New machine will help doctors quickly identify illnesses

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By the end of this year, Utah hospitals could be testing a new instrument that can quickly identify exactly what's making you sick. We're not just talking about one pathogen or organism inside your body, but multiple villains that are causing the problem.

From a nasal or throat swab, doctors can now quickly identify influenza A or B or a strep throat, but the tests are not always accurate, and they're limited in what they show. But what about all the other things that can make us sick?

A new machine, developed by a spin-off company from University of Utah research called Idaho Technology Inc., can accurately analyze the DNA of more than 20 different pathogens. It's gone through tests at Primary Children's Hospital, with some surprising results from kids with respiratory infections.

"What we saw was a much higher than anticipated rate of dual positive, triple positives -- situations where you're not just infected with one virus, but two or three," said Wade Stevenson, with Idaho Technology.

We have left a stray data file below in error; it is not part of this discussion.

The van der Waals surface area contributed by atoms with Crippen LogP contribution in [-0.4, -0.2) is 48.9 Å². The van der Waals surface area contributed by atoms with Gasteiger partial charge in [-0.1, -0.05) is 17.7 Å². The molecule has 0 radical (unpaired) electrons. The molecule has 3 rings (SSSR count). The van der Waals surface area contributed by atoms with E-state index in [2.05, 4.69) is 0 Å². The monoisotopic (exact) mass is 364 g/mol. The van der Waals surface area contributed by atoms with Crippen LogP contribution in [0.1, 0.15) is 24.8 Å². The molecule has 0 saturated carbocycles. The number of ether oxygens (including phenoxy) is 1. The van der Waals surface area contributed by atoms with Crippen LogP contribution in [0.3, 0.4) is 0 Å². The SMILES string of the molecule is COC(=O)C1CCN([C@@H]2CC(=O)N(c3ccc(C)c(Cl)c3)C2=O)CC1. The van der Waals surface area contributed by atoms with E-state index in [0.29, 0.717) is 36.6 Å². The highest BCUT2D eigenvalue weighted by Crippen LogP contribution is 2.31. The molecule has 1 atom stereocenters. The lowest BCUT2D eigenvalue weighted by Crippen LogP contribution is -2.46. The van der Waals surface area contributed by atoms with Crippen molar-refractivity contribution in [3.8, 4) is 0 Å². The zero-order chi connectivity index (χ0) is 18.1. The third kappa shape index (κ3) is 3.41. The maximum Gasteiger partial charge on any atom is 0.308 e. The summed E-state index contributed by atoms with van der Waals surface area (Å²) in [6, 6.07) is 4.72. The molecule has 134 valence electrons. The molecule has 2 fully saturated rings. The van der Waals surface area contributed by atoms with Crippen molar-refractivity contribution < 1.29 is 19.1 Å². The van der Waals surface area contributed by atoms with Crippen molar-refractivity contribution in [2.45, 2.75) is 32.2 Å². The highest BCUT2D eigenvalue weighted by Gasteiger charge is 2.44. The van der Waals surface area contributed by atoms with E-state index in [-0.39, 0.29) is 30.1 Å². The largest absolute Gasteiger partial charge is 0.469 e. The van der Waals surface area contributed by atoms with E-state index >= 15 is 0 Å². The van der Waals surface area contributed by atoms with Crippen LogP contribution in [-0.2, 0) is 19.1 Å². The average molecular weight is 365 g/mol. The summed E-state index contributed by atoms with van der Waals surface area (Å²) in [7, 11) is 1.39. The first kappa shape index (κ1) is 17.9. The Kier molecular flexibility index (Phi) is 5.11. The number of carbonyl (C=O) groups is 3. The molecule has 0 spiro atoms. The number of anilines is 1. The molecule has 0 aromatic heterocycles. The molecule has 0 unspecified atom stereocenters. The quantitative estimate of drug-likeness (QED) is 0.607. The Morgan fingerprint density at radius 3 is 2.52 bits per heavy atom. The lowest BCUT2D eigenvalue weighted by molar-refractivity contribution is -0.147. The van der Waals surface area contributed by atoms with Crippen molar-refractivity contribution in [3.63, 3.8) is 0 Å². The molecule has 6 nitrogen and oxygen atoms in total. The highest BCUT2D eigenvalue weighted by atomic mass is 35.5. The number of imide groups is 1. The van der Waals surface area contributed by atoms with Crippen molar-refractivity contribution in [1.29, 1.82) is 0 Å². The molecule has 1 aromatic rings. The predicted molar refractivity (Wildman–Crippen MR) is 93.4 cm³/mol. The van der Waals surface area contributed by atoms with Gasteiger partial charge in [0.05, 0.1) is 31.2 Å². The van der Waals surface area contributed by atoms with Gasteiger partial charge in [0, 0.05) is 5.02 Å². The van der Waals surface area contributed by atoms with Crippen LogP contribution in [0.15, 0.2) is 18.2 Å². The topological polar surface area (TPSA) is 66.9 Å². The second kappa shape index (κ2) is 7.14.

But the machine is only part of it. Normally, technicians have to chemically extract and purify the DNA from the organisms in labs before it is analyzed. The whole process may take days to complete. But this little self-contained vacuum sealed pouch, which is also part of the package, does all the preparation within seconds.

The beauty of this test is its sheer simplicity. For example, the sample is loaded in once side of the machine and the dehydration solution in another part. Simply snap them in place, and from there it's all automatic.

An hour after the pouch goes into the machine, doctors get multiple results. The machine eventually could even isolate drug-resistant and drug-sensitive infections. "So not only do we tell you what antibiotic this bacteria is resistant to, but which one will kill it," Stevenson said.

This instrument could go into FDA clinical trials by November, during the 2009-2010 flu season. If all goes well, it could be on the market by the end of 2010. Eventually, it might be available right in your own doctor's office.


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Ed Yeates


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